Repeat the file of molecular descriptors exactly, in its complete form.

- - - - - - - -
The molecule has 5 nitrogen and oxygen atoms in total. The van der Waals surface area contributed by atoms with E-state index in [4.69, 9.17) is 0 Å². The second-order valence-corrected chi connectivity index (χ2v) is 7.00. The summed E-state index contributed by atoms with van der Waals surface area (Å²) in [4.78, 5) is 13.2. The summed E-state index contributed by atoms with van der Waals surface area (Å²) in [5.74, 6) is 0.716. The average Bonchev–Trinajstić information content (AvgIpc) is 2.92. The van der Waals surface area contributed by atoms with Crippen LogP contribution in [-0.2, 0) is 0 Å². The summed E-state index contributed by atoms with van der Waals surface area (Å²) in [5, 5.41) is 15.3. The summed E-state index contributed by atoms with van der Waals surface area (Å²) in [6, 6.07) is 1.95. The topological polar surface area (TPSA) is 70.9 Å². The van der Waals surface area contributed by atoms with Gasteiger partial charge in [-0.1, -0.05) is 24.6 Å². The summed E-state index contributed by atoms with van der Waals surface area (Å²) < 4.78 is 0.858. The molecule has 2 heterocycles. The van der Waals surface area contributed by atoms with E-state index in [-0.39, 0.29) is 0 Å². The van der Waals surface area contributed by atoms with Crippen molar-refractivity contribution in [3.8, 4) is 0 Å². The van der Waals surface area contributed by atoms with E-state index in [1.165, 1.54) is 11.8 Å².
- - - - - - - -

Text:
The molecule has 5 nitrogen and oxygen atoms in total. The van der Waals surface area contributed by atoms with E-state index in [4.69, 9.17) is 0 Å². The second-order valence-corrected chi connectivity index (χ2v) is 7.00. The summed E-state index contributed by atoms with van der Waals surface area (Å²) in [4.78, 5) is 13.2. The summed E-state index contributed by atoms with van der Waals surface area (Å²) in [5.74, 6) is 0.716. The average Bonchev–Trinajstić information content (AvgIpc) is 2.92. The van der Waals surface area contributed by atoms with Crippen LogP contribution in [-0.2, 0) is 0 Å². The summed E-state index contributed by atoms with van der Waals surface area (Å²) in [5, 5.41) is 15.3. The summed E-state index contributed by atoms with van der Waals surface area (Å²) in [6, 6.07) is 1.95. The topological polar surface area (TPSA) is 70.9 Å². The van der Waals surface area contributed by atoms with Gasteiger partial charge in [-0.1, -0.05) is 24.6 Å². The summed E-state index contributed by atoms with van der Waals surface area (Å²) < 4.78 is 0.858. The molecule has 2 heterocycles. The van der Waals surface area contributed by atoms with E-state index in [-0.39, 0.29) is 0 Å². The van der Waals surface area contributed by atoms with Crippen molar-refractivity contribution in [3.8, 4) is 0 Å². The van der Waals surface area contributed by atoms with E-state index in [1.165, 1.54) is 11.8 Å².